‘Be good pet owners’

Check on pets: In adherence to DBKL’s regulations, dog owners are obligated to keep their animals leashed at all times when outside their homes. — CHAN TAK KONG/The Star

DBKL: Stick to guidelines on licences, breeds and keeping animals in strata properties

DOG owners in Kuala Lumpur take note – as of April 1, the licence fee for their pets has increased to RM60 per animal.

The fivefold increase in the fee is the first in over 20 years by Kuala Lumpur City Hall (DBKL). Previously, the annual fee for a dog licence stood at RM10.

Dog owners who have neutered or spayed their pets will have one benefit – this fee goes down to RM40 and RM20 for small dogs.

DBKL warns dog owners that any dogs caught without their owners will be confiscated. — Photos: CHAN TAK KONG, YAP CHEE HONG and AZLINA ABDULLAH/The StarDBKL warns dog owners that any dogs caught without their owners will be confiscated. — Photos: CHAN TAK KONG, YAP CHEE HONG and AZLINA ABDULLAH/The Star

DBKL public health unit director Dr Shariza Natasha Hasiri said the fee adjustment was aimed at promoting responsible dog ownership among city folk.

“We hope the public will take advantage of the reduced fee by having their pets neutered,” she told StarMetro.

ALSO READ: Strata residents raise issue of cohabitation with pets

In the event of your pet running away and ending up in the city pound, she said DBKL or the dog owner would be able to trace their beloved pets via the licence registration numbers.

DBKL allocated about RM700,000 every two years to manage various aspects of the dog population, including dog food, stray capture and cremation fees, she added.

Dr Shariza also said the stray population increased rapidly with more people abandoning their dogs.

Dr Shariza says dog ownership in Kuala Lumpur is regulated by guidelines, including for breeds that are allowed to be kept in landed and stratified properties.Dr Shariza says dog ownership in Kuala Lumpur is regulated by guidelines, including for breeds that are allowed to be kept in landed and stratified properties.

Those feeding stray animals also indirectly contributed to the increase in their population, she added.

“Dog ownership in Kuala Lumpur is regulated by the UUK 2011 (Undang Undang Kecil), Dog Licensing, and Kennel Establishment By-laws (Federal Territory of Kuala Lumpur 1991), which outlines dog ownership guidelines in landed and stratified properties.

“There are guidelines for various categories of dogs, including restricted dogs, small dogs and special breeds.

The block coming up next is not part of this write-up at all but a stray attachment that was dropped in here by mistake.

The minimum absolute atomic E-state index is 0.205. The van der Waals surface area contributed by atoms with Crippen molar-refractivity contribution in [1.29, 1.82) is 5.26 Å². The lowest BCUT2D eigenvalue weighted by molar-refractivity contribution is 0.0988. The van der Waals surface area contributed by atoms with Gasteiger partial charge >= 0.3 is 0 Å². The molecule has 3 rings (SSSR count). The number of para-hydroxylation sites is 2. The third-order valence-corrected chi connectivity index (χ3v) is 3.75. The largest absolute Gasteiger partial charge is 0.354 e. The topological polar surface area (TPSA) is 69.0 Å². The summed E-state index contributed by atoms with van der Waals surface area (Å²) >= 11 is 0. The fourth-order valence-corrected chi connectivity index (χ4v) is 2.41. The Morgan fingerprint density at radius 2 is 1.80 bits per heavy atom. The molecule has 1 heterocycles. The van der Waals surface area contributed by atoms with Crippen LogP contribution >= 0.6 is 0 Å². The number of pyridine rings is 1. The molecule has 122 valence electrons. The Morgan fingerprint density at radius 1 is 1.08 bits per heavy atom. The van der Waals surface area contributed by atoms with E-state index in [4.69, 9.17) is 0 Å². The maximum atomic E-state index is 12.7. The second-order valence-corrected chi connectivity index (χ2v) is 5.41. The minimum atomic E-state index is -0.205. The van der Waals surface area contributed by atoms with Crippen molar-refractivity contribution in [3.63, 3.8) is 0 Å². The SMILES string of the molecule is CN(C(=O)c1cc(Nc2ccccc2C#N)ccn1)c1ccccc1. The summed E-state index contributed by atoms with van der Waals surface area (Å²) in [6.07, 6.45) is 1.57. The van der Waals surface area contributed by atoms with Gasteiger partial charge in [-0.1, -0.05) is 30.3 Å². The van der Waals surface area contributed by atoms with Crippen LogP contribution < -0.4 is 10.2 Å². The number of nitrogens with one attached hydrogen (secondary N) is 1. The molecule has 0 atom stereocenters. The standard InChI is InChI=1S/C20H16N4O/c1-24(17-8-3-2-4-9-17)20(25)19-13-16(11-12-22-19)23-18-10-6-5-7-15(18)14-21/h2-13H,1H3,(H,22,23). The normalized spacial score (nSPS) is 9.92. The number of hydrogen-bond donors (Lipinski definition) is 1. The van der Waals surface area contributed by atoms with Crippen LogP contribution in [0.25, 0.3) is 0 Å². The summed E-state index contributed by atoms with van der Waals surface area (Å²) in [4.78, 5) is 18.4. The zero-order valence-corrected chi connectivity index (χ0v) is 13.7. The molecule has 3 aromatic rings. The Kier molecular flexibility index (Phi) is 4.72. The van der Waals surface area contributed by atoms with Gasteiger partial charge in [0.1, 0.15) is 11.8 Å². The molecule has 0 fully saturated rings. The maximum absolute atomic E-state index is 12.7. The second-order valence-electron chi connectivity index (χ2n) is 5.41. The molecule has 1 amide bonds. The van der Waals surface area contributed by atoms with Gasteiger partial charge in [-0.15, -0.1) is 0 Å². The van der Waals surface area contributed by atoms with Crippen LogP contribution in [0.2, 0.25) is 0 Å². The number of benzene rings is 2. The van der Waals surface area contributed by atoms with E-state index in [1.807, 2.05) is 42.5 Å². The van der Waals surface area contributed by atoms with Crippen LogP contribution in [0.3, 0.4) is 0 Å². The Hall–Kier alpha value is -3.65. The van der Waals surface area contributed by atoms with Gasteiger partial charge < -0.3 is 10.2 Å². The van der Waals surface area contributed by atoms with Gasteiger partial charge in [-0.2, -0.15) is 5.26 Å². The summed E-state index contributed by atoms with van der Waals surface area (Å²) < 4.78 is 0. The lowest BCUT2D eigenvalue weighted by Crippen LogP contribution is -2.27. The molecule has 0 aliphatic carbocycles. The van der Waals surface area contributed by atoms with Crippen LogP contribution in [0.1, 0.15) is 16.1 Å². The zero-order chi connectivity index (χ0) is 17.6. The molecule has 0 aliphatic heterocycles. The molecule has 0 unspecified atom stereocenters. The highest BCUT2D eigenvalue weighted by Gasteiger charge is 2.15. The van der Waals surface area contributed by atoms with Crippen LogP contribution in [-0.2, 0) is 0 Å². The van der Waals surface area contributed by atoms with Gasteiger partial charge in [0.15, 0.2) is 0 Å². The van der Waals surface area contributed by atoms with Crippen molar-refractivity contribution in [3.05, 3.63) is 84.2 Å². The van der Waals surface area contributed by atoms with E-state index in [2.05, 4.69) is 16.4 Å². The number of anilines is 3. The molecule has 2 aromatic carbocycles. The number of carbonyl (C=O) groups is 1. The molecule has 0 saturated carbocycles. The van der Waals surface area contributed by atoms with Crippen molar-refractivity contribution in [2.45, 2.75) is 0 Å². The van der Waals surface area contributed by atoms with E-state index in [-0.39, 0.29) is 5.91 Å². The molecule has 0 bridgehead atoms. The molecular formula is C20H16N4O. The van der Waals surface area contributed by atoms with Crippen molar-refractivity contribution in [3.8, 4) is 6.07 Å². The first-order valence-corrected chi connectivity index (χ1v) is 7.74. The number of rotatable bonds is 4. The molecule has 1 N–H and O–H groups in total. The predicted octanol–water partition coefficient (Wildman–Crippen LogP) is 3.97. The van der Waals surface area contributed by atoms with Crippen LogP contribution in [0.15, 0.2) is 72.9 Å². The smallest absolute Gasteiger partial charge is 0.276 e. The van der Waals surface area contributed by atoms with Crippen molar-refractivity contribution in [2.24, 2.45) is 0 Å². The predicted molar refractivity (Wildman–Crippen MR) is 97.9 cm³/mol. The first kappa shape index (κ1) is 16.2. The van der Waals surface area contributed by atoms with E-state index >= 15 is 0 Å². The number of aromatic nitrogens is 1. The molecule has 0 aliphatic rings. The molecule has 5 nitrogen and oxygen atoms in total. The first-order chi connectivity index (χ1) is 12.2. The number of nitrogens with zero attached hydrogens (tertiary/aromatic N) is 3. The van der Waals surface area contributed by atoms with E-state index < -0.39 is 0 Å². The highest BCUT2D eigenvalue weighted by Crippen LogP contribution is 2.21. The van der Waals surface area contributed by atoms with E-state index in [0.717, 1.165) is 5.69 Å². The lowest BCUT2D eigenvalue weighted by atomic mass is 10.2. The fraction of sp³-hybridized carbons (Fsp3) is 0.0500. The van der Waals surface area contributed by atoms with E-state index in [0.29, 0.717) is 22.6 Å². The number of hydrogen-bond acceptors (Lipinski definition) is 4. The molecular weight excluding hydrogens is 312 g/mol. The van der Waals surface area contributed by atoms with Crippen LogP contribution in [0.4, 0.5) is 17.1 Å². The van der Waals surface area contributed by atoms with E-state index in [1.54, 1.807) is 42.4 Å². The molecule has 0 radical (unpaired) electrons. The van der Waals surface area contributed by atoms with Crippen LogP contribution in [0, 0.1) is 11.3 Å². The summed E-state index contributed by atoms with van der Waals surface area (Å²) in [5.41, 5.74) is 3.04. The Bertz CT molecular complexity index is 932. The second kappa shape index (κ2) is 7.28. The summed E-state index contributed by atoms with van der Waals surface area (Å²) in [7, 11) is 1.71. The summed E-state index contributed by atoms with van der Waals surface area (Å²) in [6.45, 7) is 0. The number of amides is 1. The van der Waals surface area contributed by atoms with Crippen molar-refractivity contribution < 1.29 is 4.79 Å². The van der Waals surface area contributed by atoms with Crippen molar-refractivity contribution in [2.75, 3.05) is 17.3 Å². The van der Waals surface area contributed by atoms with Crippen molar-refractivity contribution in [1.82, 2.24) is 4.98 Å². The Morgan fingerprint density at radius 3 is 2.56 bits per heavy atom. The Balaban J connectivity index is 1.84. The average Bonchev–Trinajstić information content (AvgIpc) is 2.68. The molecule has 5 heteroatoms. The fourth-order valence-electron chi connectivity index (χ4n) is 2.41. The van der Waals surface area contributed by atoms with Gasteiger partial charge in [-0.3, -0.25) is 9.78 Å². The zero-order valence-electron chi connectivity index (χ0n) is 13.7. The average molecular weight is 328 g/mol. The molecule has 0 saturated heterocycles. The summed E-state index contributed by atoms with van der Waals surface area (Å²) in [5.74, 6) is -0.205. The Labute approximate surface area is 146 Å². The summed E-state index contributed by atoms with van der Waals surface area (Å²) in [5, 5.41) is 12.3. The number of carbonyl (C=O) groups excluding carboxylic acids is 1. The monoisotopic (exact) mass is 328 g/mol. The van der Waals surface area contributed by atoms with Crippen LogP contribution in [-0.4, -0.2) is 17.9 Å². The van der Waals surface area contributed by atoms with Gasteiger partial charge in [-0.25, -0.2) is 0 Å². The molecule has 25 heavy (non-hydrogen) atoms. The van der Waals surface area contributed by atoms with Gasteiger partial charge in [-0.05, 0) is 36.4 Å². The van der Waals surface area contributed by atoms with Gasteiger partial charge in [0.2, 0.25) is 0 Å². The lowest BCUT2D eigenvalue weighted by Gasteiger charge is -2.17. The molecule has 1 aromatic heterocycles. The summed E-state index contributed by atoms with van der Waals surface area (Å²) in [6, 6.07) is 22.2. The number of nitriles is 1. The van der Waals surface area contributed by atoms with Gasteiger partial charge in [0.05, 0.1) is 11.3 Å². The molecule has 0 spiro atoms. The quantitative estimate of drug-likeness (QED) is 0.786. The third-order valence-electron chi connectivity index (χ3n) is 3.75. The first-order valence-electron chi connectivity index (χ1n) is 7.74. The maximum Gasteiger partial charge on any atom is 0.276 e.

“For instance, certain breeds fall under the ‘restricted’ category, necessitating additional conditions and documentation to obtain a licence,” said Dr Shariza.

Restricted, prohibited breeds

Restricted breeds are classified as controlled, including the Rottweiler, Doberman, German Shepherd, Belgian Shepherd, East European Shepherd, Bullmastiff, Bull Terrier and Canary Dog.

DBKL assistant environmental health officer Om Prakash Karunakaran said owners of restricted breeds applying for licence must first demonstrate that their pet had completed an obedience training course conducted by an organisation certified and approved by City Hall.

“These breeds, while undoubtedly adorable, often require obedience training and participation in Canine Good Citizen (CGC) programme to promote responsible dog ownership.

New DBKL dog licence has the information of the pet and its owner.New DBKL dog licence has the information of the pet and its owner.

“In this programme, both the dog and its owner/handler must undergo a brief behavioural assessment,” said Om Prakash.

“This training is crucial due to the strong-willed and occasionally dominant nature of these breeds.

“If left untrained in socialising with other dogs and humans, they may display behaviours such as aggression, territorialism and dominance, posing risks to both animals and humans alike,” he said.

Om Prakash added that obedience training helped such breeds develop appropriate behaviour, respond to commands and become well-behaved companions.

DBKL’s by-laws explicitly prohibit the ownership of pets classified as prohibited breeds due to their perceived aggression, potential danger to the public or past history of attacks.

DBKL faces a big challenge regarding people who feed stray dogs.DBKL faces a big challenge regarding people who feed stray dogs.

These include the Pit Bull Terrier (also known as the American Bulldog), Neapolitan Mastiff, Japanese Tosa, Akita, Dogo Argentino and Fila Brasileiro.